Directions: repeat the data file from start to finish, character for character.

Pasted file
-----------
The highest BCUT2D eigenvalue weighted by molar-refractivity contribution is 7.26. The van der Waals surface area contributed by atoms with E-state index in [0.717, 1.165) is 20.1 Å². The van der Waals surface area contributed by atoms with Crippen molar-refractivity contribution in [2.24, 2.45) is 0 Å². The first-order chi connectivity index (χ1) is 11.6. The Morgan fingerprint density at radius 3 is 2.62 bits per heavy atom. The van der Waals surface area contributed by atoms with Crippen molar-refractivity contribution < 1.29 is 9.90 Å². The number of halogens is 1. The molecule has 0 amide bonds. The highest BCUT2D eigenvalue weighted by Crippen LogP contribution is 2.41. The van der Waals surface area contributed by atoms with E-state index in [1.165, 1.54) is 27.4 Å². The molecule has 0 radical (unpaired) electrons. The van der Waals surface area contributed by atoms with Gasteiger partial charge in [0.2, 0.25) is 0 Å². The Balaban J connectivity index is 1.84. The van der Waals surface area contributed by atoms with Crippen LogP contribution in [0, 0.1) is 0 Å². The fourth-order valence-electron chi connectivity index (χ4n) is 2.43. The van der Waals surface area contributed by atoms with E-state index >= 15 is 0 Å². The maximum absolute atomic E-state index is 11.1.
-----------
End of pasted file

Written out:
The highest BCUT2D eigenvalue weighted by molar-refractivity contribution is 7.26. The van der Waals surface area contributed by atoms with E-state index in [0.717, 1.165) is 20.1 Å². The van der Waals surface area contributed by atoms with Crippen molar-refractivity contribution in [2.24, 2.45) is 0 Å². The first-order chi connectivity index (χ1) is 11.6. The Morgan fingerprint density at radius 3 is 2.62 bits per heavy atom. The van der Waals surface area contributed by atoms with Crippen molar-refractivity contribution < 1.29 is 9.90 Å². The number of halogens is 1. The molecule has 0 amide bonds. The highest BCUT2D eigenvalue weighted by Crippen LogP contribution is 2.41. The van der Waals surface area contributed by atoms with E-state index in [1.165, 1.54) is 27.4 Å². The molecule has 0 radical (unpaired) electrons. The van der Waals surface area contributed by atoms with Gasteiger partial charge in [0.2, 0.25) is 0 Å². The Balaban J connectivity index is 1.84. The van der Waals surface area contributed by atoms with Crippen LogP contribution in [0, 0.1) is 0 Å². The fourth-order valence-electron chi connectivity index (χ4n) is 2.43. The van der Waals surface area contributed by atoms with E-state index >= 15 is 0 Å². The maximum absolute atomic E-state index is 11.1.